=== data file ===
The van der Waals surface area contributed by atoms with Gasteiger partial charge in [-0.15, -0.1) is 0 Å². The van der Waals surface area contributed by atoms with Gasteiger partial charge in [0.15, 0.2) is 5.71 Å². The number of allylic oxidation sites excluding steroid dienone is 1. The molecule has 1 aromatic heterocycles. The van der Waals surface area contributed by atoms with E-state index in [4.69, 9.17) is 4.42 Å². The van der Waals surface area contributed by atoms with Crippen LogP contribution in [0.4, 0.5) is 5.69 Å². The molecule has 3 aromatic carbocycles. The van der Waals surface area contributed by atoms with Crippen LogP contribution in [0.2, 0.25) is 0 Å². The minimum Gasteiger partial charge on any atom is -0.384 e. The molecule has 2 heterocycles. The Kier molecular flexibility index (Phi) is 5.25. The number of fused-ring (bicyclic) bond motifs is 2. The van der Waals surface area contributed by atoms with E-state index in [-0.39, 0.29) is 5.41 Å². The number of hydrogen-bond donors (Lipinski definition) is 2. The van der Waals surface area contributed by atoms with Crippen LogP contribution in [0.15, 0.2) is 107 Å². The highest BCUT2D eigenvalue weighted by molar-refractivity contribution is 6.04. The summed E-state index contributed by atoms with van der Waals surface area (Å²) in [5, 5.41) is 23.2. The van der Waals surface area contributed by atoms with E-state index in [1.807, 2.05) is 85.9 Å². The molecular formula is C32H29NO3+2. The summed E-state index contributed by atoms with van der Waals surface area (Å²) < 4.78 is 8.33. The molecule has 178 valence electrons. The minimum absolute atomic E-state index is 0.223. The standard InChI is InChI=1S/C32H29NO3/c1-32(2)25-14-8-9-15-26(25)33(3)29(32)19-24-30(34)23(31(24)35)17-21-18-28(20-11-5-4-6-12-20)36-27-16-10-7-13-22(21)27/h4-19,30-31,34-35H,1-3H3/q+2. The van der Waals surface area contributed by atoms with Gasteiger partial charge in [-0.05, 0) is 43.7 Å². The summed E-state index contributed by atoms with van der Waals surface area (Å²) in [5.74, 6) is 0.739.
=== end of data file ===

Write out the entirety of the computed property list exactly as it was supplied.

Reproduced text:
The van der Waals surface area contributed by atoms with Gasteiger partial charge in [-0.15, -0.1) is 0 Å². The van der Waals surface area contributed by atoms with Gasteiger partial charge in [0.15, 0.2) is 5.71 Å². The number of allylic oxidation sites excluding steroid dienone is 1. The molecule has 1 aromatic heterocycles. The van der Waals surface area contributed by atoms with E-state index in [4.69, 9.17) is 4.42 Å². The van der Waals surface area contributed by atoms with Crippen LogP contribution in [0.4, 0.5) is 5.69 Å². The molecule has 3 aromatic carbocycles. The van der Waals surface area contributed by atoms with Crippen LogP contribution in [0.2, 0.25) is 0 Å². The minimum Gasteiger partial charge on any atom is -0.384 e. The molecule has 2 heterocycles. The Kier molecular flexibility index (Phi) is 5.25. The number of fused-ring (bicyclic) bond motifs is 2. The van der Waals surface area contributed by atoms with E-state index in [-0.39, 0.29) is 5.41 Å². The number of hydrogen-bond donors (Lipinski definition) is 2. The van der Waals surface area contributed by atoms with Crippen LogP contribution in [0.15, 0.2) is 107 Å². The highest BCUT2D eigenvalue weighted by molar-refractivity contribution is 6.04. The summed E-state index contributed by atoms with van der Waals surface area (Å²) in [5, 5.41) is 23.2. The van der Waals surface area contributed by atoms with E-state index in [1.807, 2.05) is 85.9 Å². The molecular formula is C32H29NO3+2. The summed E-state index contributed by atoms with van der Waals surface area (Å²) < 4.78 is 8.33. The molecule has 178 valence electrons. The minimum absolute atomic E-state index is 0.223. The standard InChI is InChI=1S/C32H29NO3/c1-32(2)25-14-8-9-15-26(25)33(3)29(32)19-24-30(34)23(31(24)35)17-21-18-28(20-11-5-4-6-12-20)36-27-16-10-7-13-22(21)27/h4-19,30-31,34-35H,1-3H3/q+2. The van der Waals surface area contributed by atoms with Gasteiger partial charge in [-0.05, 0) is 43.7 Å². The summed E-state index contributed by atoms with van der Waals surface area (Å²) in [5.74, 6) is 0.739.